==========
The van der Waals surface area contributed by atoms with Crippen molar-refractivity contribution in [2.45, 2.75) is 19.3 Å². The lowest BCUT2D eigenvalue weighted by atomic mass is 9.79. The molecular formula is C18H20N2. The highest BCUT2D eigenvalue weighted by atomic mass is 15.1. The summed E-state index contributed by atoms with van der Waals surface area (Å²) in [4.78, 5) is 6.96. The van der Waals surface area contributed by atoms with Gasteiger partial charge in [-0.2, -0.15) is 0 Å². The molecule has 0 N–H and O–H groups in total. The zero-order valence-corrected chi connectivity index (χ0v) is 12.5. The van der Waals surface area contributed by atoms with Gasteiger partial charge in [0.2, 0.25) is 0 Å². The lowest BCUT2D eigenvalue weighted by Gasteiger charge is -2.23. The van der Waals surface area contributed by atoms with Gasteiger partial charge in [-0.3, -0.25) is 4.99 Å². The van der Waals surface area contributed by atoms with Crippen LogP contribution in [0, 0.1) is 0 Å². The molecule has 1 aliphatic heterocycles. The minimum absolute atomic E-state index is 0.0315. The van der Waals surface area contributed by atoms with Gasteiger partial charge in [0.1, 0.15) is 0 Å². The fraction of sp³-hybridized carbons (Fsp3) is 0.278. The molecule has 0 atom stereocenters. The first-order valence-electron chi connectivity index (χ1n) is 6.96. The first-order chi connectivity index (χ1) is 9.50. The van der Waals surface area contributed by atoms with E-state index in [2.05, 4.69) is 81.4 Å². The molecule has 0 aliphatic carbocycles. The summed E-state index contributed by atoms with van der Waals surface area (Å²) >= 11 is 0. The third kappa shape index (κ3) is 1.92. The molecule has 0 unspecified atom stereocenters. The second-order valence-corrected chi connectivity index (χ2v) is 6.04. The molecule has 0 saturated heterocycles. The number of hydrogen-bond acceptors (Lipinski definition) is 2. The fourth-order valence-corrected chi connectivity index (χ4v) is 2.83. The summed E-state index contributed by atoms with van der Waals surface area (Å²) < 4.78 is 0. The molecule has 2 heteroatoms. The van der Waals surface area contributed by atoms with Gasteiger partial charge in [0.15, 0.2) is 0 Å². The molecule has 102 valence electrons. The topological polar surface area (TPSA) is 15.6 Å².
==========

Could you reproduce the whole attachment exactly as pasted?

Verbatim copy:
The van der Waals surface area contributed by atoms with Crippen molar-refractivity contribution in [2.45, 2.75) is 19.3 Å². The lowest BCUT2D eigenvalue weighted by atomic mass is 9.79. The molecular formula is C18H20N2. The highest BCUT2D eigenvalue weighted by atomic mass is 15.1. The summed E-state index contributed by atoms with van der Waals surface area (Å²) in [4.78, 5) is 6.96. The van der Waals surface area contributed by atoms with Gasteiger partial charge in [-0.2, -0.15) is 0 Å². The molecule has 0 N–H and O–H groups in total. The zero-order valence-corrected chi connectivity index (χ0v) is 12.5. The van der Waals surface area contributed by atoms with Gasteiger partial charge in [0.2, 0.25) is 0 Å². The lowest BCUT2D eigenvalue weighted by Gasteiger charge is -2.23. The van der Waals surface area contributed by atoms with Gasteiger partial charge in [-0.3, -0.25) is 4.99 Å². The van der Waals surface area contributed by atoms with Crippen LogP contribution in [0, 0.1) is 0 Å². The molecule has 1 aliphatic heterocycles. The minimum absolute atomic E-state index is 0.0315. The van der Waals surface area contributed by atoms with Gasteiger partial charge in [0.1, 0.15) is 0 Å². The fraction of sp³-hybridized carbons (Fsp3) is 0.278. The molecule has 0 atom stereocenters. The first-order valence-electron chi connectivity index (χ1n) is 6.96. The first-order chi connectivity index (χ1) is 9.50. The van der Waals surface area contributed by atoms with E-state index in [2.05, 4.69) is 81.4 Å². The molecule has 0 aliphatic carbocycles. The summed E-state index contributed by atoms with van der Waals surface area (Å²) >= 11 is 0. The third kappa shape index (κ3) is 1.92. The molecule has 0 unspecified atom stereocenters. The second-order valence-corrected chi connectivity index (χ2v) is 6.04. The molecule has 0 saturated heterocycles. The number of hydrogen-bond acceptors (Lipinski definition) is 2. The fourth-order valence-corrected chi connectivity index (χ4v) is 2.83. The summed E-state index contributed by atoms with van der Waals surface area (Å²) < 4.78 is 0. The molecule has 2 heteroatoms. The van der Waals surface area contributed by atoms with Gasteiger partial charge in [0.15, 0.2) is 0 Å². The molecule has 102 valence electrons. The topological polar surface area (TPSA) is 15.6 Å².